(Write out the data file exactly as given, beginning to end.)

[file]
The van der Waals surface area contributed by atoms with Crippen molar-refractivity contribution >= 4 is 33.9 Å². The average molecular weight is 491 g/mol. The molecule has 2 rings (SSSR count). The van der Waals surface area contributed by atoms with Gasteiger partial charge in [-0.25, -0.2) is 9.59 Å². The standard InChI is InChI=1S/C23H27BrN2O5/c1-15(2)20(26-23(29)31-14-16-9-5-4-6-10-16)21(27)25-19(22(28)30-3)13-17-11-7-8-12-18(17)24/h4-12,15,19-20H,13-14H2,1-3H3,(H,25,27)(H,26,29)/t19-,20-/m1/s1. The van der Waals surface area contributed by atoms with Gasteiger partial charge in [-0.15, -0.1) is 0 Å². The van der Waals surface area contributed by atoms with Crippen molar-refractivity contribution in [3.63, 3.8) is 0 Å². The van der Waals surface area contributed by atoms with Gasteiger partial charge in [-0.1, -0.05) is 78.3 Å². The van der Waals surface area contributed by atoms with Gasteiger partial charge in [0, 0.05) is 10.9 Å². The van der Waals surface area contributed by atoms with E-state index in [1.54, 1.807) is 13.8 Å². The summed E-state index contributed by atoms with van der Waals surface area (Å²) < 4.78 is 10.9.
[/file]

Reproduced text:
The van der Waals surface area contributed by atoms with Crippen molar-refractivity contribution >= 4 is 33.9 Å². The average molecular weight is 491 g/mol. The molecule has 2 rings (SSSR count). The van der Waals surface area contributed by atoms with Gasteiger partial charge in [-0.25, -0.2) is 9.59 Å². The standard InChI is InChI=1S/C23H27BrN2O5/c1-15(2)20(26-23(29)31-14-16-9-5-4-6-10-16)21(27)25-19(22(28)30-3)13-17-11-7-8-12-18(17)24/h4-12,15,19-20H,13-14H2,1-3H3,(H,25,27)(H,26,29)/t19-,20-/m1/s1. The van der Waals surface area contributed by atoms with Gasteiger partial charge in [-0.15, -0.1) is 0 Å². The van der Waals surface area contributed by atoms with Crippen molar-refractivity contribution in [3.63, 3.8) is 0 Å². The van der Waals surface area contributed by atoms with Gasteiger partial charge in [-0.1, -0.05) is 78.3 Å². The van der Waals surface area contributed by atoms with Gasteiger partial charge in [0, 0.05) is 10.9 Å². The van der Waals surface area contributed by atoms with E-state index in [1.54, 1.807) is 13.8 Å². The summed E-state index contributed by atoms with van der Waals surface area (Å²) < 4.78 is 10.9.